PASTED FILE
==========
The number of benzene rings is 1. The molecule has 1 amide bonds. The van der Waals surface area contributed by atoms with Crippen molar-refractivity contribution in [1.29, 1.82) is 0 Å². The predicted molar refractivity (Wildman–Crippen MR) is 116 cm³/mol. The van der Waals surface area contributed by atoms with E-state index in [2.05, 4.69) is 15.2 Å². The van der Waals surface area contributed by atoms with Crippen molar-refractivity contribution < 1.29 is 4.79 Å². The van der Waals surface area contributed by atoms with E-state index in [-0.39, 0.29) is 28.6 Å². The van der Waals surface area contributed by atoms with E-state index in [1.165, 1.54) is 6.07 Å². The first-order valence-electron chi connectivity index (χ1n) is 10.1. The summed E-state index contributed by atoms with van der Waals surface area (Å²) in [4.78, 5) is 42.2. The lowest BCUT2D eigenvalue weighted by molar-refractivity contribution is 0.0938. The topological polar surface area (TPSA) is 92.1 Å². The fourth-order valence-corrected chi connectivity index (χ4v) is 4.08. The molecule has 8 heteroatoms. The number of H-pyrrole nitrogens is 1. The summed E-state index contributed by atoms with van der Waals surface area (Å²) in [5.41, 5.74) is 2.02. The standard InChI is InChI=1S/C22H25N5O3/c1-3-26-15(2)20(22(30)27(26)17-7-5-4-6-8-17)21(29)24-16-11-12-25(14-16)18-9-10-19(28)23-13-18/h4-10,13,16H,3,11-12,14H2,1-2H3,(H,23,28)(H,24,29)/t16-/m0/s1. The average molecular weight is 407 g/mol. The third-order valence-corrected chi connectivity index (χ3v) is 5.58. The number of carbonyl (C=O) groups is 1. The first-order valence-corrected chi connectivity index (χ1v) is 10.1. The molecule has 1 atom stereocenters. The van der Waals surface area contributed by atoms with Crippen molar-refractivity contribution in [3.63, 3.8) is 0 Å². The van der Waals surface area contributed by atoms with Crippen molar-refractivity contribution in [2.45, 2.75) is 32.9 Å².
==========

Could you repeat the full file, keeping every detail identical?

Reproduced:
The number of benzene rings is 1. The molecule has 1 amide bonds. The van der Waals surface area contributed by atoms with Crippen molar-refractivity contribution in [1.29, 1.82) is 0 Å². The predicted molar refractivity (Wildman–Crippen MR) is 116 cm³/mol. The van der Waals surface area contributed by atoms with E-state index in [2.05, 4.69) is 15.2 Å². The van der Waals surface area contributed by atoms with Crippen molar-refractivity contribution < 1.29 is 4.79 Å². The van der Waals surface area contributed by atoms with E-state index in [-0.39, 0.29) is 28.6 Å². The van der Waals surface area contributed by atoms with E-state index in [1.165, 1.54) is 6.07 Å². The first-order valence-electron chi connectivity index (χ1n) is 10.1. The summed E-state index contributed by atoms with van der Waals surface area (Å²) in [4.78, 5) is 42.2. The lowest BCUT2D eigenvalue weighted by molar-refractivity contribution is 0.0938. The topological polar surface area (TPSA) is 92.1 Å². The fourth-order valence-corrected chi connectivity index (χ4v) is 4.08. The molecule has 8 heteroatoms. The number of H-pyrrole nitrogens is 1. The summed E-state index contributed by atoms with van der Waals surface area (Å²) in [5.41, 5.74) is 2.02. The standard InChI is InChI=1S/C22H25N5O3/c1-3-26-15(2)20(22(30)27(26)17-7-5-4-6-8-17)21(29)24-16-11-12-25(14-16)18-9-10-19(28)23-13-18/h4-10,13,16H,3,11-12,14H2,1-2H3,(H,23,28)(H,24,29)/t16-/m0/s1. The average molecular weight is 407 g/mol. The third-order valence-corrected chi connectivity index (χ3v) is 5.58. The number of carbonyl (C=O) groups is 1. The first-order valence-corrected chi connectivity index (χ1v) is 10.1. The molecule has 1 atom stereocenters. The van der Waals surface area contributed by atoms with Crippen molar-refractivity contribution in [3.63, 3.8) is 0 Å². The van der Waals surface area contributed by atoms with Crippen molar-refractivity contribution in [2.45, 2.75) is 32.9 Å².